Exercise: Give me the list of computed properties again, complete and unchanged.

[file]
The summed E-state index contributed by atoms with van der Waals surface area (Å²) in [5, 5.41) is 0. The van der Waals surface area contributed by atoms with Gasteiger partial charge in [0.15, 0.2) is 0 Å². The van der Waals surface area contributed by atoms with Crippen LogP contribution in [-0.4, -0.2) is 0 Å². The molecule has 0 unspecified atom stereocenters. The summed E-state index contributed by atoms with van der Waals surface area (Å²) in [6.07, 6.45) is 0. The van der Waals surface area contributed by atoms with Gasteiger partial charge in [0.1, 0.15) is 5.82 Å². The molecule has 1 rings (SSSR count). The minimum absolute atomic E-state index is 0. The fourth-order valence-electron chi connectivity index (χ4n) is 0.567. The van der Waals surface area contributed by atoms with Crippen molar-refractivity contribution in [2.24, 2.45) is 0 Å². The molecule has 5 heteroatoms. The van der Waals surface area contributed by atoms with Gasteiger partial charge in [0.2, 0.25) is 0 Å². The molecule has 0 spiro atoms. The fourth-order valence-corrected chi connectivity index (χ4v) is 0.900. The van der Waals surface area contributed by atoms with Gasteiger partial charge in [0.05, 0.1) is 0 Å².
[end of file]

The summed E-state index contributed by atoms with van der Waals surface area (Å²) in [5, 5.41) is 0. The van der Waals surface area contributed by atoms with Gasteiger partial charge in [0.15, 0.2) is 0 Å². The van der Waals surface area contributed by atoms with Crippen LogP contribution in [-0.4, -0.2) is 0 Å². The molecule has 0 unspecified atom stereocenters. The summed E-state index contributed by atoms with van der Waals surface area (Å²) in [6.07, 6.45) is 0. The van der Waals surface area contributed by atoms with Gasteiger partial charge in [0.1, 0.15) is 5.82 Å². The molecule has 1 rings (SSSR count). The minimum absolute atomic E-state index is 0. The fourth-order valence-electron chi connectivity index (χ4n) is 0.567. The van der Waals surface area contributed by atoms with Crippen molar-refractivity contribution in [2.24, 2.45) is 0 Å². The molecule has 5 heteroatoms. The van der Waals surface area contributed by atoms with Gasteiger partial charge in [0.2, 0.25) is 0 Å². The molecule has 0 spiro atoms. The fourth-order valence-corrected chi connectivity index (χ4v) is 0.900. The van der Waals surface area contributed by atoms with Gasteiger partial charge in [0.05, 0.1) is 0 Å².